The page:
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Non-Dairy Diet and Breastfeeding

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If you’re breastfeeding and are facing the prospect of starting a non-dairy diet due to your baby’s fussiness, you are not alone.

Holly & Sammy during dairy-free diet

I know firsthand some of the thoughts that come with learning your baby has a food allergy or sensitivity:

  • Maybe it would just be easier to use formula?
  • How could I not have known something I was eating was hurting my baby?
  • My baby is extra fussy today…was it something I ate?

It can feel overwhelming and even impossible at first to know what you need to cut out, and how to go about doing it.

I’m choosing to focus specifically on dairy allergy/sensitivity in infants for two reasons: First, it is the most prevalent food allergy/sensitivity in infants, and secondly, it is what I, personally, dealt with and have gathered the most information about.

If your baby has an allergy to something else, such as soy, nuts, eggs, or wheat, you have an even more difficult, but not impossible road ahead of you.

The Non-Dairy Diet and Breastfeeding

When you first make the decision to cut out dairy, it can be really difficult to not only figure out what you can’t eat, but also what you can eat instead. Breastfeeding can be a very physically draining experience at the best of times, but add to that a somewhat limited choice of foods, and it can be hard to get the required calories. And add to that the fact that a significant percentage of dairy-allergic/sensitive infants are also soy-allergic, and your options become even more limited.

I remember wondering at one point if I was going to be stuck eating carrot sticks and water for the next year. I seriously missed my pizza, ice-cream, and caramel lattes at Starbucks (yes, I’m a very healthy eater). But after doing much research, I started discovering that there were many of my favorite things I could still eat, including cookies, curries and smoothies. I was surprised how quickly I started to get used to the ‘new normal’.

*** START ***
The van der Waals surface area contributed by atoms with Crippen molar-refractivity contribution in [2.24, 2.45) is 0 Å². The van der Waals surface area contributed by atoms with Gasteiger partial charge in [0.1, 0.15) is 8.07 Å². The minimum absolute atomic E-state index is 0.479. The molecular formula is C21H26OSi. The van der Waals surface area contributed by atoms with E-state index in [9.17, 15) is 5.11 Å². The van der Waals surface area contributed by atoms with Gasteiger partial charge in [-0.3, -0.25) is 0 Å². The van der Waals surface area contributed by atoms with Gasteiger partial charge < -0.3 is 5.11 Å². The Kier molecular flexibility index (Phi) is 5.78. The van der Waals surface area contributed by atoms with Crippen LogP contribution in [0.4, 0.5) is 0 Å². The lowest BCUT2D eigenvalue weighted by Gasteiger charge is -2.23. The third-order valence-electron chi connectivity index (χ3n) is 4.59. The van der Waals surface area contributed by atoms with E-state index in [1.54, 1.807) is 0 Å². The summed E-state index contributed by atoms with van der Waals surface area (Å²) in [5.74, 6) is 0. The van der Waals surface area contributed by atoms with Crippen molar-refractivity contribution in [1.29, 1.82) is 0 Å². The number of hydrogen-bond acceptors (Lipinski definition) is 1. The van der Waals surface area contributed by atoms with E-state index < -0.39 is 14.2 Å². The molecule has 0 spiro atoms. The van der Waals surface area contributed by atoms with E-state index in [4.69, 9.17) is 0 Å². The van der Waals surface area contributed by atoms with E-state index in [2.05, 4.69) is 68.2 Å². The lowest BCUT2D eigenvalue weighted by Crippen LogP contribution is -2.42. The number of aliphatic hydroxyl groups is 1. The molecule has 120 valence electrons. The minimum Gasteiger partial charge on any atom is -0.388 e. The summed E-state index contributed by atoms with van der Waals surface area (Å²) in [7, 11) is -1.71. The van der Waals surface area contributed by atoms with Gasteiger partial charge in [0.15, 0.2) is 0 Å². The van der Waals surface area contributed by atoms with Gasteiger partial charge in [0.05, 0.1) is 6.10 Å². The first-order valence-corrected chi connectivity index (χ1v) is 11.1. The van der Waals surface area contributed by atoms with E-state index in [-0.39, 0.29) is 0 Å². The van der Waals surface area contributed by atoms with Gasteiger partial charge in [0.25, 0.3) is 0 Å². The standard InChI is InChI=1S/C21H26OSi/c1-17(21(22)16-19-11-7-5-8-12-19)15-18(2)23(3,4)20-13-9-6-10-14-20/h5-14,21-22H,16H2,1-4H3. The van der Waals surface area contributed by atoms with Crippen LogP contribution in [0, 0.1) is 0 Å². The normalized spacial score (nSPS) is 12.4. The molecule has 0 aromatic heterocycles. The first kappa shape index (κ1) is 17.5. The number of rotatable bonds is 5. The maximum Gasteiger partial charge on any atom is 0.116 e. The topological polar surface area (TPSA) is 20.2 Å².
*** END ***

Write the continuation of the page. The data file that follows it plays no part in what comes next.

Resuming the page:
By managing your new diet in a logical, step-by-step way, you’ll soon realize this may not be so bad after all. Here are some tips for how to go about starting out on your new diet.

Learn the Hidden Names for Dairy

Obviously milk, cheese, yogurt, and ice-cream are out. What many people don’t realize is how many foods, particularly processed foods, contain dairy. And unfortunately, you can’t simply look at an ingredient list and expect to see ‘MILK’ spelled out for you. It’s important to learn all the lesser known names for dairy so that you can avoid inadvertently exposing your little one to their allergen. These ‘hidden’(and not so hidden) sources of dairy include:

  • Whey or whey powdernon-dairy oreo cookies
  • Milk fat
  • Skim milk powder
  • Casein (And rennet casein)
  • Evaporated milk
  • Sweetened condensed milk
  • Buttermilk
  • Sour cream
  • Cottage cheese
  • Butter
  • Butter oil, clarified butter, and ghee
  • Cheese
  • Cream cheese
  • ‘Protein’
  • Milk derivatives
  • Modified milk ingredients
  • Milk solids
  • Lactose
  • Artificial butter flavor
  • Curds
  • Half and half
  • Hydrolysates
  • Lactalbumin
  • Lactalbumin Phosphate
  • Lactoglobulin
  • Lactulose
  • Nougat

The first couple of weeks on my dairy-free diet, I inadvertently slipped up many, many times. As the weeks passed into months however, I found that I could quickly glance at an ingredient list and tell immediately whether any forms of dairy were listed. And to make things even easier, I’ve noticed that at least here in Canada, many ingredient lists will note in bold letters the presence or absence of dairy products.

Learn Which Common Foods Contain Dairy

Sadly, there will be many foods that are simply going to be off limits as long as you’re breastfeeding. Some of the most common are:

  • Pudding
  • Most store-bought cookies, cakes and sweets
  • Most chocolate and milk chocolate chips
  • Most margarines (at least in Canada)
  • Whipped cream, including many ‘edible oil’ whipped toppings
  • Many specialty coffee drinks
  • Many crackers
  • ‘Non-dairy’ creamers (non-dairy is simply a term used when a creamer is lactose free. Unfortunately these creamers all still contain sodium caseinate, which is the milk protein that our babies are so sensitive to)
  • Most hot chocolate powders
  • Cheese and most cheese substitutes (most ‘non-dairy’ cheese still contains caseinate)
  • All ‘Cream of’ soups (like cream of mushroom, cream of chicken, etc.), as well as many other canned non-cream based soups
  • Fruit sherbets (not sorbets though…those are OK)
  • Many store-bought pasta sauces (even the tomato based ones may contain cheese or other hidden dairy)
  • Some cereals
  • Many smoothies, including those found at Orange Julius
  • Most store bought granola and snack bars
  • Pizza (You can have it without cheese though…although be sure to ask if the dough contains dairy)
  • Most Italian and Mexican food (although enchiladas are often dairy free if you leave off the cheese)